Approved unanimously by the Metro governing board last week and likely be approved by the East-West Gateway Council of Governments (the regional MPO) later this month, the Moving Transit Forward plan promotes an enormous number of potential projects: eight light rail extensions, five bus rapid transit corridors, and two commuter rail lines.

It’s the complete antithesis of the set of minor proposals for Indianapolis unveiled last week by a local business group.

If Indiana’s capital city suffers from a deficit of ambition, Missouri’s largest metropolis may be afflicted by a glut of the stuff, at least relative to the city’s limits on funding capacity. If passed, Proposition A would generate an estimated $75 million a year from its 1/2¢ sales tax — a lot of money, to be sure, but certainly not enough to stimulate the kind of massive new capital investments promoted by the plan. This is especially true because Metro has committed to spending first on a restoration of bus and rail operations to service levels that were in place two years ago. Existing funds don’t provide adequate resources to cover those expenses.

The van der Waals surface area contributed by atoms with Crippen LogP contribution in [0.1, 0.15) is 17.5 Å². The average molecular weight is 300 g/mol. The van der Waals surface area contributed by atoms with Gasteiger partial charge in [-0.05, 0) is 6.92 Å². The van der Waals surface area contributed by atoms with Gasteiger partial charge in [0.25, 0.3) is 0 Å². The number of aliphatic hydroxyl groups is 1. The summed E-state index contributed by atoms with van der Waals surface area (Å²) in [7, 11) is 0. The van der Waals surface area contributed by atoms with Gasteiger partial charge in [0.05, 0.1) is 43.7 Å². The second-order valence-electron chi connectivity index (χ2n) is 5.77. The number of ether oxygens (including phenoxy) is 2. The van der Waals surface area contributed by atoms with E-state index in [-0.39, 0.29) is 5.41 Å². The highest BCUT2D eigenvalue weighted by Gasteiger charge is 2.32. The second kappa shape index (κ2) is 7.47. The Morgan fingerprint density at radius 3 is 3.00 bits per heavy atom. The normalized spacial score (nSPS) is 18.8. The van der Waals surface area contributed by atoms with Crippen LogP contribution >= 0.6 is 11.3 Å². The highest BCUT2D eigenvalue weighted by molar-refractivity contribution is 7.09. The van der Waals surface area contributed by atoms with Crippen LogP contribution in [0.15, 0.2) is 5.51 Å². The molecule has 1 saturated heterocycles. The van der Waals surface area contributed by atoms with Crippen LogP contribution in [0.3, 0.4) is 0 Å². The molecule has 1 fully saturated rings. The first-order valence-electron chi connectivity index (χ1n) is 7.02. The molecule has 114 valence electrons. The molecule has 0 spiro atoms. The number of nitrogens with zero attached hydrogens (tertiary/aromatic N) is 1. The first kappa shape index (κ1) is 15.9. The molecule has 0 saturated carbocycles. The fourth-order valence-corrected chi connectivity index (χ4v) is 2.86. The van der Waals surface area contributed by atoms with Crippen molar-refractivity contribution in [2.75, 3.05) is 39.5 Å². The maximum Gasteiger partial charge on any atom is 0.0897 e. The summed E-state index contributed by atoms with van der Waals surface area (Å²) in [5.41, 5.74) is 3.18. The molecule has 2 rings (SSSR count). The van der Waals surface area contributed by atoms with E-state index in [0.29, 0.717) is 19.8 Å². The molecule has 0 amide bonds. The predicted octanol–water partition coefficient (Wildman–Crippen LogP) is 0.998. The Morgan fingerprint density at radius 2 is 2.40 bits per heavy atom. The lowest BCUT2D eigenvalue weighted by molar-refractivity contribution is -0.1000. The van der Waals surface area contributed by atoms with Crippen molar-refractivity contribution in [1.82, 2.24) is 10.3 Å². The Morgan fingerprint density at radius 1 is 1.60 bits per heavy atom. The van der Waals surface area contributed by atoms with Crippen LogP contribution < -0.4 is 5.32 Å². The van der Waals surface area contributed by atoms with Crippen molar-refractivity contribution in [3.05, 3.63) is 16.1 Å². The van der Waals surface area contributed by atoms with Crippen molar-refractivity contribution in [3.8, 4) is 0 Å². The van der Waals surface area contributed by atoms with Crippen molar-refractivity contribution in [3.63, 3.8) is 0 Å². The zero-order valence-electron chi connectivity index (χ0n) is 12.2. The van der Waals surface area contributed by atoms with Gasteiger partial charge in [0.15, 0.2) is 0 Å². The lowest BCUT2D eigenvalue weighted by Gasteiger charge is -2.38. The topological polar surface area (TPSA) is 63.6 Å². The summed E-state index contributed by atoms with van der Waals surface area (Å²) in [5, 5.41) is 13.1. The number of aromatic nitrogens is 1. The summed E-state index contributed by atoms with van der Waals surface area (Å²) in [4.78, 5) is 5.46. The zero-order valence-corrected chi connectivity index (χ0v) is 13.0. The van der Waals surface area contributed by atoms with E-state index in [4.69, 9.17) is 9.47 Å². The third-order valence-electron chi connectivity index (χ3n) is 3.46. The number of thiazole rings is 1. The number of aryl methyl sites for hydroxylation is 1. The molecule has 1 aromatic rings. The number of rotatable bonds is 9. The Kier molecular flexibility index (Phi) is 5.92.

Though Moving Transit Forward lacks a definite price tag (fault of a lack of in-depth research on each potential line), it does provide a general layout for how limited funds could be used over a thirty-year period, though it doesn’t prioritze any specific project. Within five years, two bus rapid transit routes could be built; within ten, additional BRT routes and one light rail extension could be implemented; within thirty, a second light rail alignment could be constructed. There is no clear plan for how spending for commuter rail would be undertaken.

Metro wouldn’t move forward on any of the projects without a commitment from the federal government and additional financial support at the local and state levels.

In other words, the huge network of lines suggested in the map above and in the Moving Transit Forward plan itself is more a chimera than fact — perhaps even an attempt to distract the voter with a sense of the possible, rather than bog him or her down with the reality of a lack of adequate finances. St. Louis will not be getting this system in the next thirty years, even if Proposition A is approved in April.

This isn’t to suggest that this plan has no merits. The NorthSide and SouthSide light rail lines, which would coalesce downtown, would serve the densest and most transit-friendly areas of St. Louis City; the same is true of the Grand BRT, which would operate as a sort of inner-city circumferential route and allow people to avoid downtown transfers.